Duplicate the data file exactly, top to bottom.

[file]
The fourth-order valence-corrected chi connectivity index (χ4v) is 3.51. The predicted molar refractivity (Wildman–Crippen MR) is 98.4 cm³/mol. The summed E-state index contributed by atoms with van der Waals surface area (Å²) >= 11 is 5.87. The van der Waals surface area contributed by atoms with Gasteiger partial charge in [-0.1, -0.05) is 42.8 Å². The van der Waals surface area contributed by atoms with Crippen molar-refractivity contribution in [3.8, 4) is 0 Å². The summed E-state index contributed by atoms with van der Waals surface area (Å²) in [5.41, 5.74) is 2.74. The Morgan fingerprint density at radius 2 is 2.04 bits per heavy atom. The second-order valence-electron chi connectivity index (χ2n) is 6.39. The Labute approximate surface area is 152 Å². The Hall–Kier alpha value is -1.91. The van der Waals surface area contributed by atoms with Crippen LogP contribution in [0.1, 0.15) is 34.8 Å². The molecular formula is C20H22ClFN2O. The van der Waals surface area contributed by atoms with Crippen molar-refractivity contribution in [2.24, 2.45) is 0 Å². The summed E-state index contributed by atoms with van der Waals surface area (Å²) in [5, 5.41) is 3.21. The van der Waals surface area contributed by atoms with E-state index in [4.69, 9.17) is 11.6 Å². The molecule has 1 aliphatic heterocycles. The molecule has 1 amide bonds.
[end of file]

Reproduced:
The fourth-order valence-corrected chi connectivity index (χ4v) is 3.51. The predicted molar refractivity (Wildman–Crippen MR) is 98.4 cm³/mol. The summed E-state index contributed by atoms with van der Waals surface area (Å²) >= 11 is 5.87. The van der Waals surface area contributed by atoms with Gasteiger partial charge in [-0.1, -0.05) is 42.8 Å². The van der Waals surface area contributed by atoms with Crippen molar-refractivity contribution in [3.8, 4) is 0 Å². The summed E-state index contributed by atoms with van der Waals surface area (Å²) in [5.41, 5.74) is 2.74. The Morgan fingerprint density at radius 2 is 2.04 bits per heavy atom. The second-order valence-electron chi connectivity index (χ2n) is 6.39. The Labute approximate surface area is 152 Å². The Hall–Kier alpha value is -1.91. The van der Waals surface area contributed by atoms with Crippen LogP contribution in [0.1, 0.15) is 34.8 Å². The molecular formula is C20H22ClFN2O. The van der Waals surface area contributed by atoms with Crippen molar-refractivity contribution in [2.24, 2.45) is 0 Å². The summed E-state index contributed by atoms with van der Waals surface area (Å²) in [5, 5.41) is 3.21. The van der Waals surface area contributed by atoms with E-state index in [4.69, 9.17) is 11.6 Å². The molecule has 1 aliphatic heterocycles. The molecule has 1 amide bonds.